where denotes the time step for the Langevin sampling, is the step size, and denotes a random vector that follows . The Langevin dynamics (5) is an explain-away process, where the latent factors in compete to explain away the current residual .

To explain Langevin dynamics, its continuous time version for sampling is . The dynamics has as its stationary distribution, because it can be shown that for any well-behaved testing function , if , then , as , so that . Alternatively, given , suppose , then as .

The stochastic gradient algorithm of (Younes, 1999) can be used for learning, where in each iteration, for each , only a single copy of is sampled from by running a finite number of steps of Langevin dynamics starting from the current value of , i.e., the warm start. With sampled in this manner, we can update the parameter based on the gradient , whose Monte Carlo approximation is:

 L′(W) ≈ n∑i=1∂∂Wlogp(Yi,Zi;W) (6) = −n∑i=1∂∂W12σ2∥Yi−f(Zi;W)∥2 = n∑i=11σ2(Yi−f(Zi;W))∂∂Wf(Zi;W).

Algorithm 1 describes the details of the learning and sampling algorithm.

If the Gaussian noise in the Langevin dynamics (5) is removed, then the above algorithm becomes the alternating gradient descent algorithm. It is possible to update both and simultaneously by joint gradient descent.

Both the inferential back-propagation and the learning back-propagation are guided by the residual . The inferential back-propagation is based on , whereas the learning back-propagation is based on . Both gradients can be efficiently computed by back-propagation. The computations of the two gradients share most of their steps. Specifically, for the top-down ConvNet defined by (2), and

share the same code for the chain rule computation of

for . Thus, the code for is part of the code for .

In Algorithm 1, the Langevin dynamics samples from a gradually changing posterior distribution because keeps changing. The updating of both and collaborate to reduce the reconstruction error . The parameter plays the role of annealing or tempering in Langevin sampling. If is very large, then the posterior is close to the prior . If is very small, then the posterior may be multi-modal, but the evolving energy landscape of may help alleviate the trapping of the local modes. In practice, we tune the value of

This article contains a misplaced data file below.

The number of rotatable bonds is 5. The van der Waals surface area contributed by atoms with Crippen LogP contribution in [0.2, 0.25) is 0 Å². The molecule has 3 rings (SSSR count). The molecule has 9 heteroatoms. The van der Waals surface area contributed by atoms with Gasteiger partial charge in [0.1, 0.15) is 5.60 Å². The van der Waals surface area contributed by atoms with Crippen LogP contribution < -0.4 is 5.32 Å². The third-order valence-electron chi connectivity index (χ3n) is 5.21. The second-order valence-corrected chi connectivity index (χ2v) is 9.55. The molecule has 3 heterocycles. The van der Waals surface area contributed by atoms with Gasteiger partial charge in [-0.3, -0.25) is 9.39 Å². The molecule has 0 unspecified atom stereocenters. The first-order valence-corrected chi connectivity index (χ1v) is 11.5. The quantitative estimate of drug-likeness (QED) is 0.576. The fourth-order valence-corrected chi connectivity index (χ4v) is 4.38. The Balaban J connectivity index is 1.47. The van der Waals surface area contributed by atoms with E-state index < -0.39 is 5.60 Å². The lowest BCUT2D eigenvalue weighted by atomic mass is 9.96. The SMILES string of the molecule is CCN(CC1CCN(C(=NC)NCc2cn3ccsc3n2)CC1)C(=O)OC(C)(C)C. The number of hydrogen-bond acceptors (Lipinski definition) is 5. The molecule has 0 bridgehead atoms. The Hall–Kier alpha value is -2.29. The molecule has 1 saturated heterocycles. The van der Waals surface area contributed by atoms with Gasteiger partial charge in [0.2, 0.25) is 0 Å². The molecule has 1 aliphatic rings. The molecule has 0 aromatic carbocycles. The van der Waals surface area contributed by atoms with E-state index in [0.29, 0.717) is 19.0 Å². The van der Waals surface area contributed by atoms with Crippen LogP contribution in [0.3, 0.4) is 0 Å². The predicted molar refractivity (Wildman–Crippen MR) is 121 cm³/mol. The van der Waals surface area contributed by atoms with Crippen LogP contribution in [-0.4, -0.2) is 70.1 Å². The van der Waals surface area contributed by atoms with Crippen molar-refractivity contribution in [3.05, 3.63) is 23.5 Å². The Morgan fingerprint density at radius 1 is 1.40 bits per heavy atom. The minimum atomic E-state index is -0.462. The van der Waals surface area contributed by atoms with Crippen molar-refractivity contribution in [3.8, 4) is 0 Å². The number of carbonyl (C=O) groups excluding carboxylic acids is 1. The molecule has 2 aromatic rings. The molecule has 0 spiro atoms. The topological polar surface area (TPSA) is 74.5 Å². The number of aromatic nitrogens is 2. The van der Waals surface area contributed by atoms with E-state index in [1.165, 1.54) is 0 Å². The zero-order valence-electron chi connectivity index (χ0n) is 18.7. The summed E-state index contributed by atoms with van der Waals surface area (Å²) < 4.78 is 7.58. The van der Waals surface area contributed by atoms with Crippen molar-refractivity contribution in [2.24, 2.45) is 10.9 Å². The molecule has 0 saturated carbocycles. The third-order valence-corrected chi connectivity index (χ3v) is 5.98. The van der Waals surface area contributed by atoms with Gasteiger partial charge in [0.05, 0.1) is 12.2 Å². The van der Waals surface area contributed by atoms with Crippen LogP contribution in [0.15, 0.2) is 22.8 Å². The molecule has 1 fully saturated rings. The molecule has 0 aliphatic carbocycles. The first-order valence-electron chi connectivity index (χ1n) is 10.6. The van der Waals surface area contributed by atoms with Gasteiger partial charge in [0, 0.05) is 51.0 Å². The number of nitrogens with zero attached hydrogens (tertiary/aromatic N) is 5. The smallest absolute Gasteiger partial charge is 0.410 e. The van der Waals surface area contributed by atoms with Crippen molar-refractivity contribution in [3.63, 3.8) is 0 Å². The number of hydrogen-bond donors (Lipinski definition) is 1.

instead of estimating it. The Langevin dynamics can be extended to Hamiltonian Monte Carlo

(Neal, 2011) or more sophisticated versions (Girolami and Calderhead, 2011).

## 4 Experiments

The code in our experiments is based on the MatConvNet package of (Vedaldi and Lenc, 2015).

The training images and sounds are scaled so that the intensities are within the range . We adopt the structure of the generator network of (Radford, Metz, and Chintala, 2016; Dosovitskiy, Springenberg, and Brox, 2015)

, where the top-down network consists of multiple layers of deconvolution by linear superposition, ReLU non-linearity, and up-sampling, with tanh non-linearity at the bottom-layer

(Radford, Metz, and Chintala, 2016) to make the signals fall within

. We also adopt batch normalization

(Ioffe and Szegedy, 2015).

We fix

for the standard deviation of the noise vector

. We use or 30 steps of Langevin dynamics within each learning iteration, and the Langevin step size is set at .1 or . We run learning iterations, with learning rate .0001, and momentum .5. The learning algorithm produces the learned network parameters and the inferred latent factors for each signal in the end. The synthesized signals are obtained by , where is sampled from the prior distribution .

### 4.1 Qualitative experiments Figure 1: Modeling texture patterns. For each example, Left: the 224×224 observed image. Right: the 448×448 generated image.

Experiment 1. Modeling texture patterns. We learn a separate model from each texture image. The images are collected from the Internet, and then resized to 224 224. The synthesized images are 448 448. Figures 1 shows four examples.

The factors at the top layer form a image, with each pixel following independently. The image is then transformed to by the top-down ConvNet. We use in the learning stage for all the texture experiments. In order to obtain the synthesized image, we randomly sample a 14 14 from N, and then expand the learned network to generate the 448 448 synthesized image .

The training network is as follows. Starting from image , the network has 5 layers of deconvolution with kernels (i.e., linear superposition of basis functions), with an up-sampling factor of 2 at each layer (i.e., the basis functions are 2 pixels apart). The number of channels in the first layer is 512 (i.e., 512 translation invariant basis functions), and is decreased by a factor 2 at each layer. The Langevin steps with step size . Figure 2: Modeling sound patterns. Row 1: the waveform of the training sound (the range is 0-5 seconds). Row 2: the waveform of the synthesized sound (the range is 0-11 seconds).